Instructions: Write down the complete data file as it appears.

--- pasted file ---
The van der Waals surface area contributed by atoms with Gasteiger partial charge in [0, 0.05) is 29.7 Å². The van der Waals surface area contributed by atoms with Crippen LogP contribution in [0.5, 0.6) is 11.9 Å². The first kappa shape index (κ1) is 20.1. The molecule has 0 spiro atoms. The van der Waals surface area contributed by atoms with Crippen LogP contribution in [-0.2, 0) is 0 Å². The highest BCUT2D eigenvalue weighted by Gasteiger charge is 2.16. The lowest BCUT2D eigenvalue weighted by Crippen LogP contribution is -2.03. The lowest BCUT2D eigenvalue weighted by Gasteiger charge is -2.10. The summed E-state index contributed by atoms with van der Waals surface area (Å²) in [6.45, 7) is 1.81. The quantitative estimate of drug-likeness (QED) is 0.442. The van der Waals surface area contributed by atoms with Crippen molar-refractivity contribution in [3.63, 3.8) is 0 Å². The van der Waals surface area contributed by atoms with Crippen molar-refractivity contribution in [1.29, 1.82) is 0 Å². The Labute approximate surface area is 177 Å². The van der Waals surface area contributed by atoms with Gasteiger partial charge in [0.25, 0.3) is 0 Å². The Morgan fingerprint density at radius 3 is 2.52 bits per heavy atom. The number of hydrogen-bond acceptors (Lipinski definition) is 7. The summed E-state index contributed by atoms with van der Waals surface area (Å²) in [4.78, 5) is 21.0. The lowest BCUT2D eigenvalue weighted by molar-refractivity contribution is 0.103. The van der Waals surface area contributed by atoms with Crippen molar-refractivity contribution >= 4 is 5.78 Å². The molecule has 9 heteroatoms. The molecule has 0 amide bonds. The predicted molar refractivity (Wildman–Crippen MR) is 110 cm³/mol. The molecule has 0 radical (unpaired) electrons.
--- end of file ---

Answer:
The van der Waals surface area contributed by atoms with Gasteiger partial charge in [0, 0.05) is 29.7 Å². The van der Waals surface area contributed by atoms with Crippen LogP contribution in [0.5, 0.6) is 11.9 Å². The first kappa shape index (κ1) is 20.1. The molecule has 0 spiro atoms. The van der Waals surface area contributed by atoms with Crippen LogP contribution in [-0.2, 0) is 0 Å². The highest BCUT2D eigenvalue weighted by Gasteiger charge is 2.16. The lowest BCUT2D eigenvalue weighted by Crippen LogP contribution is -2.03. The lowest BCUT2D eigenvalue weighted by Gasteiger charge is -2.10. The summed E-state index contributed by atoms with van der Waals surface area (Å²) in [6.45, 7) is 1.81. The quantitative estimate of drug-likeness (QED) is 0.442. The van der Waals surface area contributed by atoms with Crippen molar-refractivity contribution in [3.63, 3.8) is 0 Å². The van der Waals surface area contributed by atoms with Crippen molar-refractivity contribution in [1.29, 1.82) is 0 Å². The Labute approximate surface area is 177 Å². The van der Waals surface area contributed by atoms with Gasteiger partial charge in [0.25, 0.3) is 0 Å². The Morgan fingerprint density at radius 3 is 2.52 bits per heavy atom. The number of hydrogen-bond acceptors (Lipinski definition) is 7. The summed E-state index contributed by atoms with van der Waals surface area (Å²) in [4.78, 5) is 21.0. The lowest BCUT2D eigenvalue weighted by molar-refractivity contribution is 0.103. The van der Waals surface area contributed by atoms with Crippen molar-refractivity contribution >= 4 is 5.78 Å². The molecule has 9 heteroatoms. The molecule has 0 amide bonds. The predicted molar refractivity (Wildman–Crippen MR) is 110 cm³/mol. The molecule has 0 radical (unpaired) electrons.